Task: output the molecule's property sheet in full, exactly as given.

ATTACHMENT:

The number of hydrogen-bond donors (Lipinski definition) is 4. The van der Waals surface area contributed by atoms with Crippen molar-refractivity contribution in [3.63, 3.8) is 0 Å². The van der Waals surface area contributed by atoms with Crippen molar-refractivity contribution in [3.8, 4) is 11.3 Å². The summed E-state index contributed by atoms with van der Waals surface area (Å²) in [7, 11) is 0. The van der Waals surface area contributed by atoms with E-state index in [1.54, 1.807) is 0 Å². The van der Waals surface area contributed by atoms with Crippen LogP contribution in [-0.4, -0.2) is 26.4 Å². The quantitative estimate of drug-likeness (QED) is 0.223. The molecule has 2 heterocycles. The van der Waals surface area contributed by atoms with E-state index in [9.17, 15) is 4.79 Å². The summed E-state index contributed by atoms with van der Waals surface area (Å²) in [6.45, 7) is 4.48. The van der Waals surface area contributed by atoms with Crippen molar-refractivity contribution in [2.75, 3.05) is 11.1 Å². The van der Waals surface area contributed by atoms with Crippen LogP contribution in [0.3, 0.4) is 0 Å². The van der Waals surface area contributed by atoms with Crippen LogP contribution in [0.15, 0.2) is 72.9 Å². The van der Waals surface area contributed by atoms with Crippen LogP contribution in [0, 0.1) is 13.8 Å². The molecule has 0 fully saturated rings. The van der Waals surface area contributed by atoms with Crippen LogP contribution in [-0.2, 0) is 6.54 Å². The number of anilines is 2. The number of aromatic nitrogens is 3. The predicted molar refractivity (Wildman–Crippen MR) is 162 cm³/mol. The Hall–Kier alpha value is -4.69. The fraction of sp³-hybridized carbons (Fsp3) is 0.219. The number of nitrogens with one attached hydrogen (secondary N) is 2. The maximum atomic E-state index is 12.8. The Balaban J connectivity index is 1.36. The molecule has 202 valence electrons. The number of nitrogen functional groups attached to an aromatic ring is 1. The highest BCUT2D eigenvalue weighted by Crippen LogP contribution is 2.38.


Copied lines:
The number of hydrogen-bond donors (Lipinski definition) is 4. The van der Waals surface area contributed by atoms with Crippen molar-refractivity contribution in [3.63, 3.8) is 0 Å². The van der Waals surface area contributed by atoms with Crippen molar-refractivity contribution in [3.8, 4) is 11.3 Å². The summed E-state index contributed by atoms with van der Waals surface area (Å²) in [7, 11) is 0. The van der Waals surface area contributed by atoms with E-state index in [1.54, 1.807) is 0 Å². The van der Waals surface area contributed by atoms with Crippen LogP contribution in [-0.4, -0.2) is 26.4 Å². The quantitative estimate of drug-likeness (QED) is 0.223. The molecule has 2 heterocycles. The van der Waals surface area contributed by atoms with E-state index in [9.17, 15) is 4.79 Å². The summed E-state index contributed by atoms with van der Waals surface area (Å²) in [6.45, 7) is 4.48. The van der Waals surface area contributed by atoms with Crippen molar-refractivity contribution in [2.75, 3.05) is 11.1 Å². The van der Waals surface area contributed by atoms with Crippen LogP contribution in [0.3, 0.4) is 0 Å². The van der Waals surface area contributed by atoms with Crippen LogP contribution in [0.15, 0.2) is 72.9 Å². The van der Waals surface area contributed by atoms with Crippen LogP contribution in [0, 0.1) is 13.8 Å². The molecule has 0 fully saturated rings. The van der Waals surface area contributed by atoms with Crippen LogP contribution in [-0.2, 0) is 6.54 Å². The number of anilines is 2. The number of aromatic nitrogens is 3. The predicted molar refractivity (Wildman–Crippen MR) is 162 cm³/mol. The Hall–Kier alpha value is -4.69. The fraction of sp³-hybridized carbons (Fsp3) is 0.219. The number of nitrogens with one attached hydrogen (secondary N) is 2. The maximum atomic E-state index is 12.8. The Balaban J connectivity index is 1.36. The molecule has 202 valence electrons. The number of nitrogen functional groups attached to an aromatic ring is 1. The highest BCUT2D eigenvalue weighted by Crippen LogP contribution is 2.38.